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SEA Currents: News


April 24, 2019

SEA collaborating with WHOI to study the ocean’s twilight zone!

Porter Hoagland & Rene Francolini, SEA Faculty Member in Ocean Policy; Researcher, Woods Hole Oceanographic Institution

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This morning we sailed from the Bermuda exclusive economic zone (EEZ) into the “area beyond national jurisdiction” (aka the “high seas”) in deepwater (about 5,000 meters) on the Cramer. Our progress is marked by twice-a-day collections of ocean water as well as surface and deep-ocean net tows.


April 23, 2019

Bread on the Boat

Alexandra Reilinger, Vassar College

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There’s a lot of smells that happen on a sailboat, out in the middle of the ocean, with 35 people packed aboard like sardines. Salt and sea air, that’s pretty nice.


April 18, 2019

Changes in Latitudes, Changes in Attitudes

Leah Martinez, A-Watch, University of Wisconsin-Eau Claire

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“A comfort zone is a beautiful place, but nothing ever grows there.”

It was a flurry of emotions as we prepared to enter the channel leading into the harbor this morning.


April 17, 2019

Life of a Sailor

Rose Edwards, B Watch, Sailing Intern

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At the end of my SEA Semester trip when I was a student, I was voted “Most likely to become a Sailor” by my classmates. While not the only S-271 classmate to pursue tall ship life after SEA, the prediction has come true and over multiple trips and jobs I am becoming a Sailor with a capital S.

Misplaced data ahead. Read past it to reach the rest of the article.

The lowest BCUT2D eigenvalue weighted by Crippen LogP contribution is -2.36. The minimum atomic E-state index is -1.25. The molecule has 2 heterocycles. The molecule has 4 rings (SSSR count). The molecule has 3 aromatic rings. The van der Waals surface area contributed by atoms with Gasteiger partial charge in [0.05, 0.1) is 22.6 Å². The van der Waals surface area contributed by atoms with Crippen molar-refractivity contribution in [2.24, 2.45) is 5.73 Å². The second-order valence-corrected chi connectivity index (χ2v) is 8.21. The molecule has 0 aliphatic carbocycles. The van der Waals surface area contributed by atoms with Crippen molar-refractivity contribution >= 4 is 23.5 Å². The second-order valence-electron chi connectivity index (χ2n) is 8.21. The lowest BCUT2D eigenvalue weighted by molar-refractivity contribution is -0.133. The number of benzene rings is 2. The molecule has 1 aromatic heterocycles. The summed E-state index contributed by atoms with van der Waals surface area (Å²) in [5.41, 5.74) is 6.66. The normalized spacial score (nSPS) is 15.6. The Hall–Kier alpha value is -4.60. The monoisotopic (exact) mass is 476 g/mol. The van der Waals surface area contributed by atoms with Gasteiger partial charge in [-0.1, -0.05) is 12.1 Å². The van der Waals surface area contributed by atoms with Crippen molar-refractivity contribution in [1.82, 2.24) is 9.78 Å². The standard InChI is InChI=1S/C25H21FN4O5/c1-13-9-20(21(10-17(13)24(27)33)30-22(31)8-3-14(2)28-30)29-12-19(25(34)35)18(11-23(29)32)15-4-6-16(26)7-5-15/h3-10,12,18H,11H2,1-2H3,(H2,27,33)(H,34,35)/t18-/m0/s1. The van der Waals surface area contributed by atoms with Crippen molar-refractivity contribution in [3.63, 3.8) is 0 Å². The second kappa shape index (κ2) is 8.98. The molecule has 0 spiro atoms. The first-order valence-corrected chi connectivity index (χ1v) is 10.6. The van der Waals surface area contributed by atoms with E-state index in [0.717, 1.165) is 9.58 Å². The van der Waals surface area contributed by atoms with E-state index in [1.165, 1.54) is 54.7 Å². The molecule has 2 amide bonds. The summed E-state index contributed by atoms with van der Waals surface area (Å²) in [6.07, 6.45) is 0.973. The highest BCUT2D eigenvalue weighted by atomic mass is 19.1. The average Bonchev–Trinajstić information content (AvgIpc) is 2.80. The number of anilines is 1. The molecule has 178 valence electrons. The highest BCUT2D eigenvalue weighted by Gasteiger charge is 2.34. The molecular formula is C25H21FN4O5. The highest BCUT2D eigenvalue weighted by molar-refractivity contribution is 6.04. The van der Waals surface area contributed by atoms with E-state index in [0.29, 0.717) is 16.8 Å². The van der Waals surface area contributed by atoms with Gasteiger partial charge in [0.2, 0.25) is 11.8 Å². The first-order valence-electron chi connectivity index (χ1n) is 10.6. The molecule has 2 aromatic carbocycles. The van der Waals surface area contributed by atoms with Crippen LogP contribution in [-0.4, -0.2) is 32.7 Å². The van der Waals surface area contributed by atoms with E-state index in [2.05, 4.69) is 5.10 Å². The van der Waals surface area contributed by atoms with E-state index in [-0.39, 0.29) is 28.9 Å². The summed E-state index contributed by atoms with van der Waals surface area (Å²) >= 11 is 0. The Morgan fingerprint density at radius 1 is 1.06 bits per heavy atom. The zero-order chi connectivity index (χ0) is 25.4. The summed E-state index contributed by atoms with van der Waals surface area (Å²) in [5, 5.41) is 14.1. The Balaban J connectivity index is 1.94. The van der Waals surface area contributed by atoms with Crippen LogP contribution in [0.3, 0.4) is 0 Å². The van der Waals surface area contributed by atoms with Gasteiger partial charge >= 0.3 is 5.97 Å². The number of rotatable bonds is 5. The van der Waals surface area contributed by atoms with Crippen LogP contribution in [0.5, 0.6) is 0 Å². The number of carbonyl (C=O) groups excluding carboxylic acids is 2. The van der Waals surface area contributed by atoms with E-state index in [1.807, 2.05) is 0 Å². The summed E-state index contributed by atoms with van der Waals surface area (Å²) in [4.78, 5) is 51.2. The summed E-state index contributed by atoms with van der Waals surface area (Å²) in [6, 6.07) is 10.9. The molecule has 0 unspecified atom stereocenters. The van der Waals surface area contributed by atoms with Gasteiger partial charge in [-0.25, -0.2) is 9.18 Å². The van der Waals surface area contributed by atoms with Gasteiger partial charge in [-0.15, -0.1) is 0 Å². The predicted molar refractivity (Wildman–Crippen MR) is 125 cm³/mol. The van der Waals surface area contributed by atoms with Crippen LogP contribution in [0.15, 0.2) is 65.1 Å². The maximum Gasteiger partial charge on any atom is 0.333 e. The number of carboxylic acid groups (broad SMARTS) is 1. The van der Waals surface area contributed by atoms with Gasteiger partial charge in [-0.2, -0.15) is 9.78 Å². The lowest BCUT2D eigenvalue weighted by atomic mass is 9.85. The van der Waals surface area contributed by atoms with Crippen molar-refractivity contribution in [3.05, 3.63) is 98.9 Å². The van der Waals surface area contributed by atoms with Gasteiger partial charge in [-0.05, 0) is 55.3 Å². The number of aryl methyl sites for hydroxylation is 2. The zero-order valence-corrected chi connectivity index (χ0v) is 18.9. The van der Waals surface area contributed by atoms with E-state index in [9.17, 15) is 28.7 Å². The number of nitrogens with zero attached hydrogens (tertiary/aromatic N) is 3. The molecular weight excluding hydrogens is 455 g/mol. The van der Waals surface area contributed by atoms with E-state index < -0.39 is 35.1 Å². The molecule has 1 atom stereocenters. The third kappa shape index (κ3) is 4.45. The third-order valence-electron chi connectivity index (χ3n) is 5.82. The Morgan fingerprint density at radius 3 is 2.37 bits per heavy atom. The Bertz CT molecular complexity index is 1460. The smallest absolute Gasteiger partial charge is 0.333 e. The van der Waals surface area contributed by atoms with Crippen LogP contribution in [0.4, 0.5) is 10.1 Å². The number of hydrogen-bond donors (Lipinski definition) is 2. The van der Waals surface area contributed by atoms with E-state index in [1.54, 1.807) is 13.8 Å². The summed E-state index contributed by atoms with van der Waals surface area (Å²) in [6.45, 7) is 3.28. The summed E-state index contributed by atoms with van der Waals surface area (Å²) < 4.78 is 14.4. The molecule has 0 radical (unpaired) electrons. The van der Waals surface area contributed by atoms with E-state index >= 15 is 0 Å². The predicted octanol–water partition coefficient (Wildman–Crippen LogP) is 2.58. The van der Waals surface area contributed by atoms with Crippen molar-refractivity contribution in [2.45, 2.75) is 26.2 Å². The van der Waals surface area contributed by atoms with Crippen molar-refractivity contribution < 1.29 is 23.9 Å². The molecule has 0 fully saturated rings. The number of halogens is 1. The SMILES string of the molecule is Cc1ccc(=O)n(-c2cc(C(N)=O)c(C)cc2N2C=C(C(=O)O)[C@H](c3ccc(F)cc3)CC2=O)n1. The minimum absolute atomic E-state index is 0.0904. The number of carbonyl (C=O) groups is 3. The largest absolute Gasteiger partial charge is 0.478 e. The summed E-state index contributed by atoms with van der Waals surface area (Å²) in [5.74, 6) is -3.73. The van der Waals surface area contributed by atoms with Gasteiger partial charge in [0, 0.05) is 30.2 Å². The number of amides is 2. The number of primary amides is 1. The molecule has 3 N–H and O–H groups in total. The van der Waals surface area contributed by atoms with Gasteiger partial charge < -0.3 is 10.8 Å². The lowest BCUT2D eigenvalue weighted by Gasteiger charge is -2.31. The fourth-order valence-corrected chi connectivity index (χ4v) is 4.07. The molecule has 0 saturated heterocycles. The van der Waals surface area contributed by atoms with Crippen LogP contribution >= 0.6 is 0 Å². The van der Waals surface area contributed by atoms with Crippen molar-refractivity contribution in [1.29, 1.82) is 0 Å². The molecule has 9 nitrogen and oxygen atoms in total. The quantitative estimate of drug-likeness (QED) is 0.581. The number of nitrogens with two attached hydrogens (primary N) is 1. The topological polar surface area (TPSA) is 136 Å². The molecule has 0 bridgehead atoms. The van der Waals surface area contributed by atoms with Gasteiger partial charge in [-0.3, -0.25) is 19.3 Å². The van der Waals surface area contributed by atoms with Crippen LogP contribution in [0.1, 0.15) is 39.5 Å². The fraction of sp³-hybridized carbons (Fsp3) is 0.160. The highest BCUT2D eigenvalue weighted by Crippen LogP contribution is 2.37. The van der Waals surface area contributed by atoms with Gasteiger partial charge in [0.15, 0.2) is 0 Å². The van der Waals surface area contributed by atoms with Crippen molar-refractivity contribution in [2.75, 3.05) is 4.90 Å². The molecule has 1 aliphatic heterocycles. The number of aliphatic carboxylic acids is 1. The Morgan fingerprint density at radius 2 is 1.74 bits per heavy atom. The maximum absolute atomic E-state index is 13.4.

April 16, 2019

Not just a Fluke - A Throwback to Our Whale Watch

Sarah Stover, B-Watch, Wellesley College

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You know you have made some great life choices when your dinner is interrupted by a surprise whale watching session.


April 15, 2019

The Sounds of the Corwith Cramer

Gail Johnson, C-Watch, Oberlin College

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This was an idea given to me late last night while on watch, around 0010, by Betsy, a fellow C-watcher that will be greatly missed upon her departure in Bermuda!


April 14, 2019

A World Aloft: Stopping to Smell the Roses

Leah Martinez, A-Watch, University of Wisconsin-Eau Claire

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Life at sea on the Corwith Cramer can often feel like a flurry of watches, food, and some sleep in between. Students are often seen flitting about between the lab, library, and the main saloon busying themselves with research work and nautical science assignments.


April 12, 2019

Sweat it Out

Sam Ahlman, B-Watch, University of San Diego

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“Take it to the pin and sweat it!” is a phrase heard often setting sails on the Corwith Cramer (and one you may dread if your hands are on the fish halyard).  On a tall ship, sweating usually has a different meaning than it does on land. Sweating is what you do to get a sail the last little bit of the way up. On the Cramer (especially for me), both connotations of sweating apply.


April 10, 2019

Friendship and Safety

Will Sandke, B-Watch, Smith College

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Today is my busy day. I had watch from 0100 until 0700 and I have watch again from 1900 until 0100. Which means not a lot of sleep, but I get to watch the sunrise and the sunset! This morning during watch I was on lab duty, so I processed a Neuston tow with Rose and then completed a DNA extraction for my group project on Sargassum shrimp parasites.


April 09, 2019

A small boat sailed to the big mat of Sargassum

Jane Sheng, University of Washington

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Today we decided to approach another big mat of Sargassum and take some samples from it using our small boat. Mats of Sargassum are very rare to see.  For example, our Captain Jason has sailed this cruise track north six times while it’s the first time to really encounter such large mats of Sargassum with such consistency.


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